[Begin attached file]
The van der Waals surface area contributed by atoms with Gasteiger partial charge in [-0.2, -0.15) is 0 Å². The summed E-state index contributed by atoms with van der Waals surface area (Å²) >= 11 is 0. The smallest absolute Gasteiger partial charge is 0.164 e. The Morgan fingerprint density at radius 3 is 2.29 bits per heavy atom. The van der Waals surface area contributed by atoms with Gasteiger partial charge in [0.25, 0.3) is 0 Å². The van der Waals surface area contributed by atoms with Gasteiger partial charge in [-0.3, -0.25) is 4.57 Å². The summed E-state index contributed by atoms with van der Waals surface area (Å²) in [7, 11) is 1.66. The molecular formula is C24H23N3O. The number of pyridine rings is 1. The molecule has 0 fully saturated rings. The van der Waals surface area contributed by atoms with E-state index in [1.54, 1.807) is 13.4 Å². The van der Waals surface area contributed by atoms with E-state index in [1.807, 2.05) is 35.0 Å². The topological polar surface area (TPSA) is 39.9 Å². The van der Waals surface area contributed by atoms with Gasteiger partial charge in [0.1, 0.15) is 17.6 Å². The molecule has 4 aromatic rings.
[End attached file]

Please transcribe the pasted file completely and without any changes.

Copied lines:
The van der Waals surface area contributed by atoms with Gasteiger partial charge in [-0.2, -0.15) is 0 Å². The summed E-state index contributed by atoms with van der Waals surface area (Å²) >= 11 is 0. The smallest absolute Gasteiger partial charge is 0.164 e. The Morgan fingerprint density at radius 3 is 2.29 bits per heavy atom. The van der Waals surface area contributed by atoms with Gasteiger partial charge in [0.25, 0.3) is 0 Å². The van der Waals surface area contributed by atoms with Gasteiger partial charge in [-0.3, -0.25) is 4.57 Å². The summed E-state index contributed by atoms with van der Waals surface area (Å²) in [7, 11) is 1.66. The molecular formula is C24H23N3O. The number of pyridine rings is 1. The molecule has 0 fully saturated rings. The van der Waals surface area contributed by atoms with E-state index in [1.54, 1.807) is 13.4 Å². The van der Waals surface area contributed by atoms with E-state index in [1.807, 2.05) is 35.0 Å². The topological polar surface area (TPSA) is 39.9 Å². The van der Waals surface area contributed by atoms with Gasteiger partial charge in [0.1, 0.15) is 17.6 Å². The molecule has 4 aromatic rings.